*** THE BOOK ***
On the night of May 22 2010, when Mourinho’s Inter arrived on the top of Europe and won the club’s third Champions League, to raise the trophy that had been waited and pursued for so long cannot be anybody other than the captain of many battles, Javier Zanetti.
Arrived as an unknown youngster in the hands of President Moratti, back in 1995, Zanetti has indissolubly linked his career with the black and blue shirt, the last “bandiera” (flag) in a sport of football where great champions often leave their roots. Everyone, from teammates to coaches, from supporters to opponents, admires his technical qualities as well as the tenacity and perseverance that he has brought to the game: today just like 20 years ago, the enthusiasm from him is always the same, his heart and many runs, he raises from the midfield to the attack, grinding thousand and thousand of miles on the wings.
His nickname is “El Trator,” or the tractor. A champion on and off the field as Zanetti has created Fondazione Pupi (Pupi Foudation) to help the children of all ages in Buenos Aries where he was born and grew up in. To help the family, he worked as a bricklayer with his father or delivered milk by getting up at three in the morning.
On the night of triumph at the Santiago Bernabeu in Madrid, it is not very difficult to recognize someone with that face of wild joy, with the cup that he wore on his head like a hat, the authoritative captain who is able to speak just by the way he plays on the field and that is an example greater than any screams that he could have done. That is an example that assures everyone to consider him as the heir of another great captain in the history of Inter, Giacinto Facchetti. Maybe because they did not know that as a kid, Javier Zanetti was already serious, determined and “lucky and happy” as he defines his exceptional sporting adventure at Inter. Within him, likes a bit of that DNA from the madness of his one great team, the Pazza Inter with which, he has suffered greatly in both victories and sorrows. Who is proud for many trophies won, among them, the historic treble that no one can ever erase.
Looking back in his career together with Gianni Riotta (co-author), Zanetti puts aside the public figure and talks about everything on the field, reliving the never ending game of a little boy in Buenos Aires who played in muddy fields and at 40 years old, he has won everything. However, he has never forgotten that, if there is another opportunity for him to raise another trophy, he must value what he believes in and what is his work and family. Because chasing after the guys who are half his age and do not have as much breath, it takes character of a true man.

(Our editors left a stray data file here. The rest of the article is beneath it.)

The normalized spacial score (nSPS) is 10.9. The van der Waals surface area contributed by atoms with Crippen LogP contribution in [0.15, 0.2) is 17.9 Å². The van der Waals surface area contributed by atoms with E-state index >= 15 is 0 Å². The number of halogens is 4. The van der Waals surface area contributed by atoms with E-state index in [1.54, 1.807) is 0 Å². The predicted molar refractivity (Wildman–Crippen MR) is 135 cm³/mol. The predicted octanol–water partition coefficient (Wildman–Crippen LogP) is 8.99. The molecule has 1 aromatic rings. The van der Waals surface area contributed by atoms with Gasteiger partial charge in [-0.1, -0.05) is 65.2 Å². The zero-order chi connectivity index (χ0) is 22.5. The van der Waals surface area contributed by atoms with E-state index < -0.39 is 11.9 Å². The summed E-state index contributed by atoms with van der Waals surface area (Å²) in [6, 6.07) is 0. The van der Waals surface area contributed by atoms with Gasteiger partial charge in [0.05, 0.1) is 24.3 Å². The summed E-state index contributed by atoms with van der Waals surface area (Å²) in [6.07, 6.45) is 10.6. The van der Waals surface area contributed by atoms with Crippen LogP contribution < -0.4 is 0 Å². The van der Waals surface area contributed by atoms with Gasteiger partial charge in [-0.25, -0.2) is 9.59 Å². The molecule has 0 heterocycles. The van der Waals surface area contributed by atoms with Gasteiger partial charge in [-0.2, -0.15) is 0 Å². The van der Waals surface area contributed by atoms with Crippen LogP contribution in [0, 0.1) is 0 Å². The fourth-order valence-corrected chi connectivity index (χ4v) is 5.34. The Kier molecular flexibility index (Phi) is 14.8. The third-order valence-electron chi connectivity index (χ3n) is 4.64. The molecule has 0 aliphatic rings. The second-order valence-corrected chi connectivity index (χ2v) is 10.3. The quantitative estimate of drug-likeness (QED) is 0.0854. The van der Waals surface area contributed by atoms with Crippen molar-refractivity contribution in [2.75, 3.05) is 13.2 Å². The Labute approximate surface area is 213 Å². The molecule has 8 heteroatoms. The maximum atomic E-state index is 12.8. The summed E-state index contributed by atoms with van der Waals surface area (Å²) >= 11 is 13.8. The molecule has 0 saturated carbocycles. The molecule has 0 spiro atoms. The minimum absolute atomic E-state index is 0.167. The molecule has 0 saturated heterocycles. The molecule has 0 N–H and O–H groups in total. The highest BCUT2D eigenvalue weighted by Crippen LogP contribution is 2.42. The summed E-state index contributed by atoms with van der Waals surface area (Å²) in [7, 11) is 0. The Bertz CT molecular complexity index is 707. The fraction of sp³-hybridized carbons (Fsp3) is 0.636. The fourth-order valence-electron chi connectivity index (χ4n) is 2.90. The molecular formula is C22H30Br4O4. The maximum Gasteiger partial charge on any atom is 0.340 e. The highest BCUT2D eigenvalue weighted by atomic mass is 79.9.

*** THE AUTHORS ***
Javier Adelmar Zanetti was born in 1973 in Buenos Aires. A fan of Independiente and has played for Talleres and Banfield in Argentina before arriving at Inter in 1995. With the Nerazzurri, he has become a legend, beating record in appearances with more than 800 matches in 14 seasons, many of which were with the captain armband. He has won everything: five Scudetti, four Coppa Italia, four Italian Super Cups, UEFA Cup, Champions League in 2010 and the Club World Cup. Zanetti also holds a record in appearances for the Argentinian national team of which he was captain for a long time. He is married since 1999 with Paula and has three children, Sol, Nacho and Tommy.
Gianni Riotta, Inter fan, teaches theory of new media at Princeton University. He is part of the Council on Foreign Relations and collaborates with La Stampa. He was the director of TG1 and “Sole 24 ore” and vice director of Corriere della Sera. His novels of “Principe delle nuvole” (1997) and Alborada (2002) have been translated into several languages. For Mondadori (publisher of this book), he has published “Le cose che ho imparato” (2011).
*** JAVIER ZANETTI - PLAY LIKE A MAN ***
My life told to Gianni Riotta
To Pau, the light of my life
to my family
and to those around me
1 - THE NEVER ENDING GAME
“And seven, and eight, and nine...” Luis Garcia, the physical therapist of the Argentinian national team, bends my left leg and counts the movements that I have left to do. “And one, and two, and three...” Following the rhythm of Luis, a very serious man, I look out the window of the gym to the great green meadows and dense forest of trees. The light is very clear as a plan flies high in the sky in the Buenos Aires airport in Ezeiza which is not far from here. It is a cool early morning. In Argentina, it is still winter while in Europe the people have already escaped to the beaches and gone on holidays, enthusiastically reading the news of the transfer market and the league is about to start. Teams are in training camp with young players dream of glory while the veterans return on the field with great confidence. Football pasión de multitudes or passion of the masses as they call it here in the metropolis of 13 million inhabitants where I was born and raised and tat when a game in the World Cup is being played, the old streets of Caminito are empty. I am focused on the training, it is my every day life. I even trained on my wedding day with Paula, the mother of my three children. I had the time so why not do it, so what if time is a bit tight for the wedding ceremony. In life, there is always time for everything, but we need to know to find the time, have the right method, do not let life pass us quickly without being noticed. Maybe when you have played over a thousand games, over 100 thousand inexorable minutes on the field, maybe that has taught me to respect the value of time.
Time is like a mirage, an optical illusion, and sometimes it can betray us. A great champion and my teammate at Inter, Samuel Eto’o, the only player to have won two trebles, you know league, domestic cup and a Champions League in the same year in 2009 and 2010, recalls one of the most important games in history - at Camp Nou, in the Champions League semifinals against Barca of my friend Lionel Messi, for many the best team every - where I shouted to encourage him after his amazing defensive recovery because he was playing almost like a full back: “Bravissimo Samu, we are only missing very little (time).” Reassured, Eto’o looked up at the scoreboard to find out that we are only at the 37th minute in the first half. Even in tension, whether you are the great Samuel or playing as captain, I had to remember that we can master the time.